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Nursing Home Held Accountable For Mothers Death
Nursing home cases are both difficult and rewarding. They are difficult because they always represent a failure to care for someone’s wife, husband, father, or mother. They are rewarding when we are able to return some measure of dignity and justice to a victim of negligence or abuse.
This was particularly true of one of our most recent nursing home cases in which a not-so-elderly woman in poor health was brought to a nursing home for care. The nursing him was told that Lois was being brought there because she had a recent history of falling and her elderly husband was not confident that he could help her.
Instead of caring for her, Lois was largely left alone and within just 5 days of admission to the home, Lois was dead. You see, the home was quite happy to take the money from her family, but was unwilling do expend its resources to make sure she was safe. Despite being on notice from the very beginning that she had fallen down and was unsteady, the nursing home allowed her to fall down four times in just 5 days. The nursing home’s in-house doctor, tried to say she had died from heart problems. The coroner, however, performed an autopsy and determined that she had clearly died from head trauma due to falls at the nursing home.
Was Lois destined to live another 10 years? Probably not. But her children’s last memory of her was not holding her hand saying goodbye at her bedside, but of her bruised head laying coldly in the morgue and then fighting for some measure of justice in their mother’s name.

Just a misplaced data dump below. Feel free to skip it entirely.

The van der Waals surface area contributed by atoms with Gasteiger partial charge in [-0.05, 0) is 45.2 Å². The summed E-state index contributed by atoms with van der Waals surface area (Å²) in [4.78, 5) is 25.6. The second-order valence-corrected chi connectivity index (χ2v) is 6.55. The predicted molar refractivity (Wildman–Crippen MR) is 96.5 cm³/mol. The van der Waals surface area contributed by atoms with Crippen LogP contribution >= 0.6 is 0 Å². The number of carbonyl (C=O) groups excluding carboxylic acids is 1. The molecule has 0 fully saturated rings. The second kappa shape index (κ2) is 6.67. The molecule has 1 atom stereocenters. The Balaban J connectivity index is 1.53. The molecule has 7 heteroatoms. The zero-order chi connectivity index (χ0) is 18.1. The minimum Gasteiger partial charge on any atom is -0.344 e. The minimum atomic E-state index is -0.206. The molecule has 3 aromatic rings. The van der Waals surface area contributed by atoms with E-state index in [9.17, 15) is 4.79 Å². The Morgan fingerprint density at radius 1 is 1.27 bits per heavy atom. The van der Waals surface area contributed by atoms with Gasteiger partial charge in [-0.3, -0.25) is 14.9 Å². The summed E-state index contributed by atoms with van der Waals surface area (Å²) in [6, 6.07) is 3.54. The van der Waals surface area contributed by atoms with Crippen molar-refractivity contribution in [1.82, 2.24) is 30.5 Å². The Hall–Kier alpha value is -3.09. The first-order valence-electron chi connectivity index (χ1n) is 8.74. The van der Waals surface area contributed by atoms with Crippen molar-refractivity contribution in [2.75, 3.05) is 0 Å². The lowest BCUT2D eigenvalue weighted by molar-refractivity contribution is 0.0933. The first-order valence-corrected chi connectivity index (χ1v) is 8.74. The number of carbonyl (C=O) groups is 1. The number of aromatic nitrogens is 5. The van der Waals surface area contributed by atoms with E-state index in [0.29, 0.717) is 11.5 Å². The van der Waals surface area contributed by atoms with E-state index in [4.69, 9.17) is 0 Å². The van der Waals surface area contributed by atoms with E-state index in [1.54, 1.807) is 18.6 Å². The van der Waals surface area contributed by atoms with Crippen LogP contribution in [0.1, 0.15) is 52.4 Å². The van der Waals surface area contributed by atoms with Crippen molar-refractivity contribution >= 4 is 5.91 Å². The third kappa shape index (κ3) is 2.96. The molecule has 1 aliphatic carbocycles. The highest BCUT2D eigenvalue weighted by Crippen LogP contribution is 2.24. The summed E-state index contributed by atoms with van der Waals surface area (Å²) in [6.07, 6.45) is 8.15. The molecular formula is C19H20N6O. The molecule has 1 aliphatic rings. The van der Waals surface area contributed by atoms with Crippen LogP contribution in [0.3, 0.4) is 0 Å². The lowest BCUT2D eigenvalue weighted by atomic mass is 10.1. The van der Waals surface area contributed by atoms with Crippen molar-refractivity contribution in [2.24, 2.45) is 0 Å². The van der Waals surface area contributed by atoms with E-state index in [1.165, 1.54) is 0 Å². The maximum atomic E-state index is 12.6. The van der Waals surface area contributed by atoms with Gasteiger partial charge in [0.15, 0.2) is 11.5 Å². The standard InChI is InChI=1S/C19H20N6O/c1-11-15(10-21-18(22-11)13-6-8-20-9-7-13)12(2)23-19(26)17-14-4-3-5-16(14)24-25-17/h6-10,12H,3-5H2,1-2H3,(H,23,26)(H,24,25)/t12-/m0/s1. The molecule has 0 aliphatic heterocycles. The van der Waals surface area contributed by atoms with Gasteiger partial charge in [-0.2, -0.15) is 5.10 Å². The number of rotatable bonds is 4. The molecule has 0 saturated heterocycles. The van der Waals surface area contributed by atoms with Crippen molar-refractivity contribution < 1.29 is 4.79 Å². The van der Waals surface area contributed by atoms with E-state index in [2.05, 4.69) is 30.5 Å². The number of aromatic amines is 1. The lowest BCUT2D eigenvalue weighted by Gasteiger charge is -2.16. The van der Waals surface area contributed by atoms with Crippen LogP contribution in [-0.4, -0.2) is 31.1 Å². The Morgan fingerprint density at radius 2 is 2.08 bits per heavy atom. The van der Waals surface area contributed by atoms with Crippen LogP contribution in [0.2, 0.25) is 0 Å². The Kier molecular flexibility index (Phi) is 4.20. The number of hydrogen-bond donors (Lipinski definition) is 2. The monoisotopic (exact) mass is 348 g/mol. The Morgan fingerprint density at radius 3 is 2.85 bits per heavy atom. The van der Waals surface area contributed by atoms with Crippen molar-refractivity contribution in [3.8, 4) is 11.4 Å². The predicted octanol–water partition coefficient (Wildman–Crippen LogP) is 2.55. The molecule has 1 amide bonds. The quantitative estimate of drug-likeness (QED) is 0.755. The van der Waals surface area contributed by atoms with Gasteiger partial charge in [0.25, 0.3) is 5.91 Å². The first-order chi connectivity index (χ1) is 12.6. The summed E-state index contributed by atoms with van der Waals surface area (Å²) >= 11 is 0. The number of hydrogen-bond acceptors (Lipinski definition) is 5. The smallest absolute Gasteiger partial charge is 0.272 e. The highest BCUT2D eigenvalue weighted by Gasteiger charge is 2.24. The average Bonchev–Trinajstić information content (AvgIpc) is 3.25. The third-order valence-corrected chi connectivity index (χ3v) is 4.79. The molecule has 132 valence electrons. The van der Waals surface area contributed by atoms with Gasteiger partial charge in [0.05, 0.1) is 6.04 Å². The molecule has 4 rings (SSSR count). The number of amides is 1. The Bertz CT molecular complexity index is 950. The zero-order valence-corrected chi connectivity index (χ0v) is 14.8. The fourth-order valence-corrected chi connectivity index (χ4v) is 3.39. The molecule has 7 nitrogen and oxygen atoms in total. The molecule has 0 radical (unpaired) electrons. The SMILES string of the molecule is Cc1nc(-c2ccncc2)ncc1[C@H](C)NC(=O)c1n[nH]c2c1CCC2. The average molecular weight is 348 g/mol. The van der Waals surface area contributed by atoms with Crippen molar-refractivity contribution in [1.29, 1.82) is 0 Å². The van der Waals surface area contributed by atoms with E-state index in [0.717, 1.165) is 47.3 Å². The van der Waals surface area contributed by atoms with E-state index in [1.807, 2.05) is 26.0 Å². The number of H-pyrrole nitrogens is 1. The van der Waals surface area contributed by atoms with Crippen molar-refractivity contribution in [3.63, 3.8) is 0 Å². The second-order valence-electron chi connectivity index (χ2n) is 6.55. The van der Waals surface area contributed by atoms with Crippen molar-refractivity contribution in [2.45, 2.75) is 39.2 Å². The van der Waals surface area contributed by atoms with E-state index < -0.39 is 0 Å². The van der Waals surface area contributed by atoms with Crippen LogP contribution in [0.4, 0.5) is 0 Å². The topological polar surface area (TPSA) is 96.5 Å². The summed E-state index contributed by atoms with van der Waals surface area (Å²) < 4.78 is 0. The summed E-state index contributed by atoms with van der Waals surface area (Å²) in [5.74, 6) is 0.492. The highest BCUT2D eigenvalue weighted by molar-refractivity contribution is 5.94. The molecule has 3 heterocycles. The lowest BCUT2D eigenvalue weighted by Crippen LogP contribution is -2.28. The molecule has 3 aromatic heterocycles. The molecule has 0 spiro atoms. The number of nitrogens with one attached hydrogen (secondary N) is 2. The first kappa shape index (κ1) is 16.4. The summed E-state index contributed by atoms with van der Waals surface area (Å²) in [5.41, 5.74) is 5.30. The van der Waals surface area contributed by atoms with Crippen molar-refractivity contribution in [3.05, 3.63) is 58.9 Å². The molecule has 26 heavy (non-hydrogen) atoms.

We were proud to have vindicated their mother’s memory and to have recovered some of the human dignity that had been taken from their mother by the nursing home.
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Who Doesn't Like Sesame Street
While I have spent most of my career representing the victims of personal injury and wrongful death, I also have served as the lead attorney in several class actions around the country. One of the most recent ones was a case against a giant insurance company and covered the States of New York and New Jersey. We had already, in 2009, settled a similar class action case against the same company in California for over six million dollars, and pursued related actions on the other side of the Country. The specific details of the case are not important and would not be terribly interesting to the average person, however, what was most rewarding about the New York and New Jersey class action case is a specific element of the class action settlement.